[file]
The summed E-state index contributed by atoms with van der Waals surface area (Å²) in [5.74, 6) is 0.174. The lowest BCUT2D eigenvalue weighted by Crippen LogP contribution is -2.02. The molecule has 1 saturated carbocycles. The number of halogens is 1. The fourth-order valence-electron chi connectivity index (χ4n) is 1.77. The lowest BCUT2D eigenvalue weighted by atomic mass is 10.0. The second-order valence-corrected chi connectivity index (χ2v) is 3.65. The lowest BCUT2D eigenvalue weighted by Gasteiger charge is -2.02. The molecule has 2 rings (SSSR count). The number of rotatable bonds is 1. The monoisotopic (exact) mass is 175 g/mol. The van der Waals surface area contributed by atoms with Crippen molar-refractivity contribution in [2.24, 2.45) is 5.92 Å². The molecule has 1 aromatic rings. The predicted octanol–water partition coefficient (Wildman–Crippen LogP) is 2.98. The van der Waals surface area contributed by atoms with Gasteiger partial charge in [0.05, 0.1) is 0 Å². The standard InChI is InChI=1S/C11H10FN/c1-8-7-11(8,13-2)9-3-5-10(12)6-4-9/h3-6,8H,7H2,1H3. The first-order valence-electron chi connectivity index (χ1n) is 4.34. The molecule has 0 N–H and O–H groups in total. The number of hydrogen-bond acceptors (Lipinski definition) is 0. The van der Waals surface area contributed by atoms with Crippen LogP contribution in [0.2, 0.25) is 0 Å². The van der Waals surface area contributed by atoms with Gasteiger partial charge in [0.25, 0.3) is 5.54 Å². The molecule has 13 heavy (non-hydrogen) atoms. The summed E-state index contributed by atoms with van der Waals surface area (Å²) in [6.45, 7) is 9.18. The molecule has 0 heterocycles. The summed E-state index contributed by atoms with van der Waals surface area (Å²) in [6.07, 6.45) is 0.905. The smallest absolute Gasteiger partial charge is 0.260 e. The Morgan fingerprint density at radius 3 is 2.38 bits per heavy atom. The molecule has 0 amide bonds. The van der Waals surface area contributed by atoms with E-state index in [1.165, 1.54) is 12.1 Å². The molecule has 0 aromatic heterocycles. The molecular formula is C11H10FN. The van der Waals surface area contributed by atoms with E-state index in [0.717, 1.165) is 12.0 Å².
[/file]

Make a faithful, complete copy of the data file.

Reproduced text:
The summed E-state index contributed by atoms with van der Waals surface area (Å²) in [5.74, 6) is 0.174. The lowest BCUT2D eigenvalue weighted by Crippen LogP contribution is -2.02. The molecule has 1 saturated carbocycles. The number of halogens is 1. The fourth-order valence-electron chi connectivity index (χ4n) is 1.77. The lowest BCUT2D eigenvalue weighted by atomic mass is 10.0. The second-order valence-corrected chi connectivity index (χ2v) is 3.65. The lowest BCUT2D eigenvalue weighted by Gasteiger charge is -2.02. The molecule has 2 rings (SSSR count). The number of rotatable bonds is 1. The monoisotopic (exact) mass is 175 g/mol. The van der Waals surface area contributed by atoms with Crippen molar-refractivity contribution in [2.24, 2.45) is 5.92 Å². The molecule has 1 aromatic rings. The predicted octanol–water partition coefficient (Wildman–Crippen LogP) is 2.98. The van der Waals surface area contributed by atoms with Gasteiger partial charge in [0.05, 0.1) is 0 Å². The standard InChI is InChI=1S/C11H10FN/c1-8-7-11(8,13-2)9-3-5-10(12)6-4-9/h3-6,8H,7H2,1H3. The first-order valence-electron chi connectivity index (χ1n) is 4.34. The molecule has 0 N–H and O–H groups in total. The number of hydrogen-bond acceptors (Lipinski definition) is 0. The van der Waals surface area contributed by atoms with Crippen LogP contribution in [0.2, 0.25) is 0 Å². The van der Waals surface area contributed by atoms with Gasteiger partial charge in [0.25, 0.3) is 5.54 Å². The molecule has 13 heavy (non-hydrogen) atoms. The summed E-state index contributed by atoms with van der Waals surface area (Å²) in [6.45, 7) is 9.18. The molecule has 0 heterocycles. The summed E-state index contributed by atoms with van der Waals surface area (Å²) in [6.07, 6.45) is 0.905. The smallest absolute Gasteiger partial charge is 0.260 e. The Morgan fingerprint density at radius 3 is 2.38 bits per heavy atom. The molecule has 0 amide bonds. The van der Waals surface area contributed by atoms with E-state index in [1.165, 1.54) is 12.1 Å². The molecule has 0 aromatic heterocycles. The molecular formula is C11H10FN. The van der Waals surface area contributed by atoms with E-state index in [0.717, 1.165) is 12.0 Å².